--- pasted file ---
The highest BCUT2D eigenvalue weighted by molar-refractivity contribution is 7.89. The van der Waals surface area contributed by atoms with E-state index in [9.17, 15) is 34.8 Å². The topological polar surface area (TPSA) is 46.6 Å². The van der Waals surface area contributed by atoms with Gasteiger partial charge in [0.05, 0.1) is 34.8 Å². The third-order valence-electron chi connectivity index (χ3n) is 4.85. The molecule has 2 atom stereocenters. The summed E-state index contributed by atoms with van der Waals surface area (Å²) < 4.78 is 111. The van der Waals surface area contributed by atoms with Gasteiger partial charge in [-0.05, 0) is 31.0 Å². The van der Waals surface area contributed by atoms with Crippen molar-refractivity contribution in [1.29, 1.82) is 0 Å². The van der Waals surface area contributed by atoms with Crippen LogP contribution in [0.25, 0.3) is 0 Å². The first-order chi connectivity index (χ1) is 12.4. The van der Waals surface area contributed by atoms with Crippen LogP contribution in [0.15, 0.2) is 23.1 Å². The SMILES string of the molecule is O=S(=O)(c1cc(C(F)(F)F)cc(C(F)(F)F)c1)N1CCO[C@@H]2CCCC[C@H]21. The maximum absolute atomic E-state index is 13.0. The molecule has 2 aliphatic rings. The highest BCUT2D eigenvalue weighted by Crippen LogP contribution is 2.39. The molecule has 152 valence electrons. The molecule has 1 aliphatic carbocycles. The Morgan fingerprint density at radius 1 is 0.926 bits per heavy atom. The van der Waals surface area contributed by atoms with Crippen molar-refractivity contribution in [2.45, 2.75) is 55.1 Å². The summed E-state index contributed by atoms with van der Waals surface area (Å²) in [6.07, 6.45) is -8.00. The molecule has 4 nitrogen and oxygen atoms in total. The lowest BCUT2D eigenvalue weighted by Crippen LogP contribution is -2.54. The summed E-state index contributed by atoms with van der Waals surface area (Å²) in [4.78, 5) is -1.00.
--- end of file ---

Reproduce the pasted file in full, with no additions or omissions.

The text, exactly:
The highest BCUT2D eigenvalue weighted by molar-refractivity contribution is 7.89. The van der Waals surface area contributed by atoms with E-state index in [9.17, 15) is 34.8 Å². The topological polar surface area (TPSA) is 46.6 Å². The van der Waals surface area contributed by atoms with Gasteiger partial charge in [0.05, 0.1) is 34.8 Å². The third-order valence-electron chi connectivity index (χ3n) is 4.85. The molecule has 2 atom stereocenters. The summed E-state index contributed by atoms with van der Waals surface area (Å²) < 4.78 is 111. The van der Waals surface area contributed by atoms with Gasteiger partial charge in [-0.05, 0) is 31.0 Å². The van der Waals surface area contributed by atoms with Crippen molar-refractivity contribution in [1.29, 1.82) is 0 Å². The van der Waals surface area contributed by atoms with Crippen LogP contribution in [0.25, 0.3) is 0 Å². The first-order chi connectivity index (χ1) is 12.4. The van der Waals surface area contributed by atoms with Crippen LogP contribution in [0.15, 0.2) is 23.1 Å². The SMILES string of the molecule is O=S(=O)(c1cc(C(F)(F)F)cc(C(F)(F)F)c1)N1CCO[C@@H]2CCCC[C@H]21. The maximum absolute atomic E-state index is 13.0. The molecule has 2 aliphatic rings. The highest BCUT2D eigenvalue weighted by Crippen LogP contribution is 2.39. The molecule has 152 valence electrons. The molecule has 1 aliphatic carbocycles. The Morgan fingerprint density at radius 1 is 0.926 bits per heavy atom. The van der Waals surface area contributed by atoms with Crippen molar-refractivity contribution in [2.45, 2.75) is 55.1 Å². The summed E-state index contributed by atoms with van der Waals surface area (Å²) in [6.07, 6.45) is -8.00. The molecule has 4 nitrogen and oxygen atoms in total. The lowest BCUT2D eigenvalue weighted by Crippen LogP contribution is -2.54. The summed E-state index contributed by atoms with van der Waals surface area (Å²) in [4.78, 5) is -1.00.